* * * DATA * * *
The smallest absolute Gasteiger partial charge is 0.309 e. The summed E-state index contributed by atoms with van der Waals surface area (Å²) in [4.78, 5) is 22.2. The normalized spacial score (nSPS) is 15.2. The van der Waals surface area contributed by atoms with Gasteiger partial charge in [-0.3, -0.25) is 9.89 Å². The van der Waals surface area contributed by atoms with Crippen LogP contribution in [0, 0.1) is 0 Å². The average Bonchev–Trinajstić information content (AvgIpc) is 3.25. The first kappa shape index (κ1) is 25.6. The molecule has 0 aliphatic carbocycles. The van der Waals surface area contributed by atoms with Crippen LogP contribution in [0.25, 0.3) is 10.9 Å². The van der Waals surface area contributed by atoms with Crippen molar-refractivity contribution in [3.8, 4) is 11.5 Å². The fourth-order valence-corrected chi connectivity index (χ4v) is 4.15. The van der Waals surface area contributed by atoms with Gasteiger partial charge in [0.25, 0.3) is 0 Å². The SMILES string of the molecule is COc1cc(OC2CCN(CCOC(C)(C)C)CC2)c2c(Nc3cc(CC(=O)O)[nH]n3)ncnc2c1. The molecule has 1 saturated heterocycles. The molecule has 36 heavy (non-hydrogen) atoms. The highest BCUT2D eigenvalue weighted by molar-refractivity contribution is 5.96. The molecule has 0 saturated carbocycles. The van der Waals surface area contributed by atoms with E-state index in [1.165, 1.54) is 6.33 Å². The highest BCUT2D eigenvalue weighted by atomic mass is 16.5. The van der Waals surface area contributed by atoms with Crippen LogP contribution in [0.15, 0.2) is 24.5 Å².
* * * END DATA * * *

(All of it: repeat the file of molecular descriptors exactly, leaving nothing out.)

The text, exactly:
The smallest absolute Gasteiger partial charge is 0.309 e. The summed E-state index contributed by atoms with van der Waals surface area (Å²) in [4.78, 5) is 22.2. The normalized spacial score (nSPS) is 15.2. The van der Waals surface area contributed by atoms with Gasteiger partial charge in [-0.3, -0.25) is 9.89 Å². The van der Waals surface area contributed by atoms with Crippen LogP contribution in [0, 0.1) is 0 Å². The average Bonchev–Trinajstić information content (AvgIpc) is 3.25. The first kappa shape index (κ1) is 25.6. The molecule has 0 aliphatic carbocycles. The van der Waals surface area contributed by atoms with Crippen LogP contribution in [0.25, 0.3) is 10.9 Å². The van der Waals surface area contributed by atoms with Crippen molar-refractivity contribution in [3.8, 4) is 11.5 Å². The fourth-order valence-corrected chi connectivity index (χ4v) is 4.15. The van der Waals surface area contributed by atoms with Gasteiger partial charge in [0.25, 0.3) is 0 Å². The SMILES string of the molecule is COc1cc(OC2CCN(CCOC(C)(C)C)CC2)c2c(Nc3cc(CC(=O)O)[nH]n3)ncnc2c1. The molecule has 1 saturated heterocycles. The molecule has 36 heavy (non-hydrogen) atoms. The highest BCUT2D eigenvalue weighted by molar-refractivity contribution is 5.96. The molecule has 0 saturated carbocycles. The van der Waals surface area contributed by atoms with E-state index in [1.165, 1.54) is 6.33 Å². The highest BCUT2D eigenvalue weighted by atomic mass is 16.5. The van der Waals surface area contributed by atoms with Crippen LogP contribution in [0.15, 0.2) is 24.5 Å².